The ability to focus in on your core competencies is a major asset. We all have multiple talents, commitments and activities. Some create a lot of value, while others do not. The goal (particularly on the business side of things) is to determine which activities create the most value and focus resources on those. Value could be happiness, money, whatever it means to you.

In response to my friend Drew D’Agostino’s recent blog post:

So Drew, to answer your question, YES, drop things that you have gotten out of practice with and aren’t truly passionate about anymore, even if they are making money. I recently left my web design business of 7 years that generated great revenue for a college kid to instead focus on a new tech start-up that statistics and probability say will fail. 

Never sit still. Take the risk, go for the gold. Don’t get caught up in the little wins, it’s the big ones that actually make an impact. Always consider, what is the worst case scenario? Maybe some lost time, lost money, so what? Think about the opportunities that have a time window – if the clock is ticking, grab them while you have the chance.

Dealing with Differences… in a Tent

I just returned from a trip to the Great Smoky Mountains where my friend from Duke and I camped for 4 days in the gracious mountains of Tennessee. No internet, no cell phone, and sadly, no showers. Of course aside from roasting marshmallows and hiking, there were some strong learning moments.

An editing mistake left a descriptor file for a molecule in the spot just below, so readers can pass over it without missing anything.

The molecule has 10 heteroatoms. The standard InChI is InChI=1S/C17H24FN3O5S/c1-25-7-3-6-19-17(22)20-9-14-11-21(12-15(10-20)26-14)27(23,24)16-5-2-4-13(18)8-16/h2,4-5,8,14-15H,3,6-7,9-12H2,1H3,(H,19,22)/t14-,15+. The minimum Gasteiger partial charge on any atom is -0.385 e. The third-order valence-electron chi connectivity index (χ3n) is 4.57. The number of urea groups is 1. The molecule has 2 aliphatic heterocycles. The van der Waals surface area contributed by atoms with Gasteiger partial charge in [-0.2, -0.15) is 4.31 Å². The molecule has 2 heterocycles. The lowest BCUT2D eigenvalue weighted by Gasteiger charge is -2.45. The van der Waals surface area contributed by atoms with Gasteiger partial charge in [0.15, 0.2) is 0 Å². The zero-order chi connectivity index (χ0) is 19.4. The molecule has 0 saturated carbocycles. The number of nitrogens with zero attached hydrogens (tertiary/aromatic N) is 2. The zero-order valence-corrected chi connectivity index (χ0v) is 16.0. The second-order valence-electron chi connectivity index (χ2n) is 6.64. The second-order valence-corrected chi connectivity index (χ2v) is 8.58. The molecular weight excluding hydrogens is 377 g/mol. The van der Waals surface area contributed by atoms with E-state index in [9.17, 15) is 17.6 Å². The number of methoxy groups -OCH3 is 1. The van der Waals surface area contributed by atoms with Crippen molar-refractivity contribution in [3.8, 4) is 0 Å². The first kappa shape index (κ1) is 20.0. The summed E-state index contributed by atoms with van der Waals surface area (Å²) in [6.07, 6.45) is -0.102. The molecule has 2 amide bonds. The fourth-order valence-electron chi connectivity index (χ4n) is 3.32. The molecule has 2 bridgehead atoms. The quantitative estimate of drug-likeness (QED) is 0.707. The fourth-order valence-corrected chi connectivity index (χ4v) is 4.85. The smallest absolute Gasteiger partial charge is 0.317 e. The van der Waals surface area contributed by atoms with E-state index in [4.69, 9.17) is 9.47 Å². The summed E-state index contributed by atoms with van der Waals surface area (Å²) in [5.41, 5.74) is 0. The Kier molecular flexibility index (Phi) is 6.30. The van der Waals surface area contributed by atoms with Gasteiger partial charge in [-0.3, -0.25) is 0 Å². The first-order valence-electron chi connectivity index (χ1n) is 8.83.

After spending 96 hours straight with this friend, we realized that we had quite a bit of conflicts in our value systems. Bluntly, I thought a lot of what he did was absolutely ridiculous, and he felt the same way about me. We each wanted the other to conform and do things “my way.”

After some arguing, I learned a very important lesson: what you think may make perfect sense in your mind, but someone else will look at it completely differently. While we may truly believe that our way is the right way, it is ineffective to tirelessly argue with others to change their ways. In fact, it just upsets and insults them.

Instead, I found it was much more effective to simply respect each others differences. Compromising and trying new things is a must, and doing so confirms what a person’s true passions and values are. We each watched and listened to each other, ultimately taking away new perspectives. In doing something like this, some people may end up adjusting their values by their own choice based on observations – this is the key!

Bottom Line:

Everyday, we encounter differences in values, principles and passions. Instead of always arguing with people to change, it is so much more effective to respect each others differences, learn from them and ultimately grow from understanding them.

Creative Populism